OTTAWA, ON (July 29, 2020): Since the arrest of Huawei CFO Meng Wanzhou on an extradition request from the US, Canada’s political class has become increasingly aware of the threat posed by Chinese political warfare – or “sharp power” – influence operations.

However, while Canadian policy-makers are now just waking up to this danger, Taiwan has long been subject to these sharp power attacks against its democracy. In MLI’s latest paper titled Democracy Under Fire: China’s political warfare against Taiwan during President Tsai Ing-Wen’s first term,” MLI senior Fellow J. Michael Cole examines how Beijing’s sharp power influence operations against Taiwan have played out from 2016 to 2020.

China had relied more on non-coercive means to try to influence the previous Taiwanese government’s agenda. But the election of Tsai Ing-Wen signalled a turn in Beijing’s “strategy by renewing its focus on political warfare and military coercion,” explains Cole. As Beijing failed to get the political results it wanted with tactics such as economic incentives, China instead turned to coercive action.

Cole argues that the Chinese Communist Party’s (CCP) sharp power playbook can be divided across five main aims. The CCP sought to undermine Taiwan’s democracy, weaken the resolve of the Taiwanese people, exacerbate social divisions, co-opt influential Taiwanese, and coerce critics into silence or support.

The paper explores how a broad array of activities coordinated by China’s United Front Work Department through a variety of proxy organizations are directed toward all elements of Taiwanese society to exercise Beijing’s authoritarian influence.

“The CCP has sought to ‘Lebanonize’ or ‘balkanize’ Taiwanese society and its body politic,” notes Cole. “Efforts to do so increased markedly following Tsai Ing-wen’s 2016 election.”

By the end of 2019, the Tsai administration introduced legislation that reduced loopholes and empowered intelligence and law enforcement agencies to combat Chinese interference in advance of the 2020 Taiwanese election. In particular, Taiwan's Anti-Infiltration Act provided teeth for the government’s efforts to combat foreign interference from Beijing.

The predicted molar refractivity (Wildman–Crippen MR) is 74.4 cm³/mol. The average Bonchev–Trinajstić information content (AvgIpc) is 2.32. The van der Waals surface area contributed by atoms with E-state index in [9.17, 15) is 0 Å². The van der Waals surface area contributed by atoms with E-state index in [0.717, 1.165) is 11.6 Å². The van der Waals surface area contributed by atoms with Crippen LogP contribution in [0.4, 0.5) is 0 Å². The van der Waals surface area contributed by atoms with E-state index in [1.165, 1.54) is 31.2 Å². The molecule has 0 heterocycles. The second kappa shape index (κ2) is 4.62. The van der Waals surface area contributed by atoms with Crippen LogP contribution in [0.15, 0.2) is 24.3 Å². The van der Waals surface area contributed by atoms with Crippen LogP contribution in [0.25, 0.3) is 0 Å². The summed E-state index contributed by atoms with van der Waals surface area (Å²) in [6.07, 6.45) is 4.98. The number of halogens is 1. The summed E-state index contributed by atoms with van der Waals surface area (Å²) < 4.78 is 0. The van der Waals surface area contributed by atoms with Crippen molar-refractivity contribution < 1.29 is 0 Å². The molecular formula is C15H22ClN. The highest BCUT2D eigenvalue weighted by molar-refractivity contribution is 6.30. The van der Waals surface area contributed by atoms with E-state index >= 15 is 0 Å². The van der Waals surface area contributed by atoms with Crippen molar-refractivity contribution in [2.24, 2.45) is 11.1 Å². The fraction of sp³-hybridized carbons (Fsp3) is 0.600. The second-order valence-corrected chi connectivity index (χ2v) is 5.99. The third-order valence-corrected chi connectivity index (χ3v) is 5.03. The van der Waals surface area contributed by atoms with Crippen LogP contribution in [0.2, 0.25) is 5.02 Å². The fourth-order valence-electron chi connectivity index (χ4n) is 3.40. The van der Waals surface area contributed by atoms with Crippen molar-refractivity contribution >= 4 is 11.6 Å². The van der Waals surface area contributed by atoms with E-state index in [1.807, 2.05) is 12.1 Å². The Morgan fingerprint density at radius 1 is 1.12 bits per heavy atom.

While Taiwan faces more acute and existential challenges than Canada, Cole argues that Canadian policy-makers can benefit greatly from learning from and engaging with Taiwan. Some of these lessons include learning how to counter:

  • Interference and intimidation levied against diaspora communities;
  • Foreign agents of influence;
  • Disinformation and misinformation;
  • Electoral interference;
  • Cyber attacks, and more.

Despite being on the frontline of Beijing’s sharp power operations, “Taiwan has demonstrated that it is possible to stand up to Chinese intimidation and continue to prosper, both economically and in the quality of its democracy,” writes Cole.

“Resilience and commitment to a non-negotiable bottom line is probably the most important lesson that Canadians and the citizens of other targeted democracies can learn from Taiwan’s experience with Chinese interference.”

To read the full paper, click here.

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J. Michael Cole is a Taipei-based senior fellow with the Macdonald-Laurier Institute, senior fellow with the China Policy Institute, University of Nottingham, associate researcher with the French Centre for Research on Contemporary China, chief editor of Taiwan Sentinel, and assistant coordinator of the Forum 2000’s China working group. Prior to moving to Taiwan in 2005, he was an intelligence officer for the Canadian Security Intelligence Service in Ottawa

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